Deported adults leave US citizen children behind
December 20, 2009
By Kristin Collins, McClatchy Newspapers
APEX, N.C. -- In the five months since immigration agents knocked on her door, Norma Villeda has sold her home and furnishings and shuttered her husband's business. She now sleeps in the living room of her sister-in-law's trailer, what's left of her possessions packed into three suitcases.
But the biggest loss has yet to come.
When she returns to her native Mexico at the end of this month, at the order of U.S. immigration officials, she will leave behind her daughter, Nancy, a U.S.-born high school senior who aspires to go to college.
As the federal government has ramped up immigration enforcement in the past few years, it has deported tens of thousands of immigrants, some of whom had lived illegally in the U.S. for a decade or more. The parents among them face a decision: take their American-born children to countries where they might not be able to afford education or medical care, or leave them with friends or relatives in the U.S.
Immigration lawyers, advocates and Mexican consular officials say many are choosing the latter, because they fear their children have no future in their native countries. The situation has become so common that some now counsel parents on how to select a caregiver and transfer legal guardianship.
Attracta Kelly, an immigration lawyer with the N.C. Justice Center, said she has had several clients who chose to leave their children, most because they wanted them to finish their schooling here. In every case, she said the decision was "excruciating."
No more leniency
When Norma and Carlos made it across the Rio Grande as teenagers in the late 1980s, they faced little risk of being deported. Enforcement was scant, and for the few illegal immigrants who were caught, having U.S. born children was often enough to persuade a judge to allow them to stay.
Now, the government grants leniency in only the most extreme cases.
Norma and Carlos are being deported because they failed to show up for an immigration court date in 1997.
They say they were taken in by a Florida scam artist, posing as a lawyer, who promised to get them visas. They paid him $300 each, and when they heard nothing further, figured he had stolen their money.
But when immigration agents found them this summer, they discovered that he had filed a political asylum request and failed to tell them about the court date where it would be heard.
When they didn't show up, the judge ordered them deported, making them fugitives. They say they never knew.
If not for that missed court date, they would have soon become legal residents.
They have parents and siblings who are U.S. citizens, and more than a decade ago, Norma and Carlos were approved for family-based visas. But because of immigration quotas, they are still on the waiting list to receive them.
Ortiz, the ICE spokesman, said he could not comment on this specific case, but he said the agency has recently made an unprecedented effort to find fugitives. There are more than half a million open fugitive cases, but for the first time in years, that number has begun to decline.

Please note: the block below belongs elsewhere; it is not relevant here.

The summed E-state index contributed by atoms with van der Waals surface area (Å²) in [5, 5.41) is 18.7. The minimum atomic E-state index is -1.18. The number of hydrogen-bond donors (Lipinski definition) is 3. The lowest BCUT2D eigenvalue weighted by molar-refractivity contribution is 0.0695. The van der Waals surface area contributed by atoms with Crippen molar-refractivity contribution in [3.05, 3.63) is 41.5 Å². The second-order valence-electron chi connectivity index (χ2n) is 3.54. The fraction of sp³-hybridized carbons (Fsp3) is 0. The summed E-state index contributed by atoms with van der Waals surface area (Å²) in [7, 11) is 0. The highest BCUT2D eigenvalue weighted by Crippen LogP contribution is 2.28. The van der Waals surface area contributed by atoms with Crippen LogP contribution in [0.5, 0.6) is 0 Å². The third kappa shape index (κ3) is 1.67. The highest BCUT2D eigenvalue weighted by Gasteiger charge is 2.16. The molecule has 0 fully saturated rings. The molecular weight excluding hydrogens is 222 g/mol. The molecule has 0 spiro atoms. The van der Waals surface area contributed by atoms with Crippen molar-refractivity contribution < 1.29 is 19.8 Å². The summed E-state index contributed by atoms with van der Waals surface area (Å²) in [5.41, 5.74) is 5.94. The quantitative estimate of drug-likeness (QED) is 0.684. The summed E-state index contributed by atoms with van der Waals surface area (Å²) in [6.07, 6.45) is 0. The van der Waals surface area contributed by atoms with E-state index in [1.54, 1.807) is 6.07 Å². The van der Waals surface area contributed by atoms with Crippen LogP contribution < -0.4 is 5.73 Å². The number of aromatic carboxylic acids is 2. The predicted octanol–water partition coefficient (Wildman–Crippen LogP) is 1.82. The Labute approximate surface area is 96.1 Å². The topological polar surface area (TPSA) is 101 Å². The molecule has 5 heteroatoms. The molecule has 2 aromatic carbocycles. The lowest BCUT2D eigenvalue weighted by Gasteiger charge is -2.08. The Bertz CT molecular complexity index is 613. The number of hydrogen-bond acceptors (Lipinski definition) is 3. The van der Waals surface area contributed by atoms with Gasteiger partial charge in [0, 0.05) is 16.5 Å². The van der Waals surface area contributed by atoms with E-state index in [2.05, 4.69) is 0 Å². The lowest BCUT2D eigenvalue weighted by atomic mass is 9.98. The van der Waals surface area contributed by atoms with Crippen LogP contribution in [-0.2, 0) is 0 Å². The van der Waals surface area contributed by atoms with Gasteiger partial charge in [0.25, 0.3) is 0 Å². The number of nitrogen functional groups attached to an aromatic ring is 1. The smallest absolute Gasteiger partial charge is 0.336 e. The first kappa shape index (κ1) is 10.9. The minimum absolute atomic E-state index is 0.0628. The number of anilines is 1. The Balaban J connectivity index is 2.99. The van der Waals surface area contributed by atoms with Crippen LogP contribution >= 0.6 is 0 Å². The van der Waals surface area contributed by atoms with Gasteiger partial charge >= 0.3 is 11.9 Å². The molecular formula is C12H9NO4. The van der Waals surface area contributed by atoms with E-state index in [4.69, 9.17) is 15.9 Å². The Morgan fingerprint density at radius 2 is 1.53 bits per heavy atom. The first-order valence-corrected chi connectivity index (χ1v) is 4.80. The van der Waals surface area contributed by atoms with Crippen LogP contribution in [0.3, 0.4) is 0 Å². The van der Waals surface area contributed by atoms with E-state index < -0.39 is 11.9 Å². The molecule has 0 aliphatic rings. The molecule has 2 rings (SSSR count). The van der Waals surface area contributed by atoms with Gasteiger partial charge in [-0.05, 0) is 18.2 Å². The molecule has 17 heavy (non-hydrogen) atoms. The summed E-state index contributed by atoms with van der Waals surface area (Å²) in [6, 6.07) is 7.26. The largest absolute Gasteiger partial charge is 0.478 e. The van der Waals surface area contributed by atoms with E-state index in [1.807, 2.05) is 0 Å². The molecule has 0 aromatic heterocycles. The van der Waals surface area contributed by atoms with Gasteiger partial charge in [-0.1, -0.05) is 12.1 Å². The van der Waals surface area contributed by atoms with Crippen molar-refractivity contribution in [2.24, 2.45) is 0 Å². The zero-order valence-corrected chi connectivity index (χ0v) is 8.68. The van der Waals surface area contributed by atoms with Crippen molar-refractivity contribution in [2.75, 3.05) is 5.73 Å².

ICE's priority is finding fugitives who have committed crimes or pose a threat to national security, Ortiz said. But he added that the agency has a mandate to pursue all fugitives, even those with clean records.
At 5 a.m. on a July morning, immigration agents banged on Carlos and Nancy's door. They took Carlos away in handcuffs, held him in prison and, in October, deported him.
Norma was allowed to remain with their children but must leave the country by Dec. 31 - a process known as voluntary departure. She said she has asked repeatedly to stay just until Nancy graduates high school in June. Immigration officials refused.
"I begged," Norma said, "because she's going to be alone. There will be no one."
Norma will take her son - a U.S. citizen - with her, but she has found a friend willing to take Nancy in until she leaves for college. Nancy -- shy and devoted to her mother -- agreed.
Norma says she wants Nancy to get the education she couldn't, growing up in the Mexican state of Queretaro. There, her family didn't have enough money for food or school tuition. Secondary education in Mexico is not free.
Nancy grew into a teenager who spent weekends at the mall and the movies -- a child who could not imagine wishing for a pencil with an eraser.
Nancy says she knew her parents could not get drivers licenses or travel out of the country. She knew that other immigrants like them had been deported. But, mostly, she thought of her family as no different from those of her American friends, most of whom she had known since grade school.
"I never thought this kind of thing could happen to us," Nancy said, "because we were just such a normal family."
Amid the tumult, Nancy has taken SATs and met with college advisers. She is completing applications to Meredith and Salem colleges. She doesn't know yet how she will pay tuition.
Carlos said that, in two months in Queretaro, he has found only an occasional day's work. He lives with Norma's parents and washes cars to earn money. Norma said she hopes to find work in a factory, earning about $17 a week.
He and Norma are barred from returning to the United States for 10 years, even to visit. But Norma is holding onto her dreams for Carlitos, too.
She says that in four years, when Nancy finishes college, she might send Carlitos to live with his sister, giving him a shot at college, too.
For now, as she savors these last few days with Nancy, Norma says she is trying to focus on the good that has sprung from this trial.
"It's giving my kids a lesson," she said. "They have to be strong. They have to fight. They have to work hard for what they want, because nothing is going to come easy."
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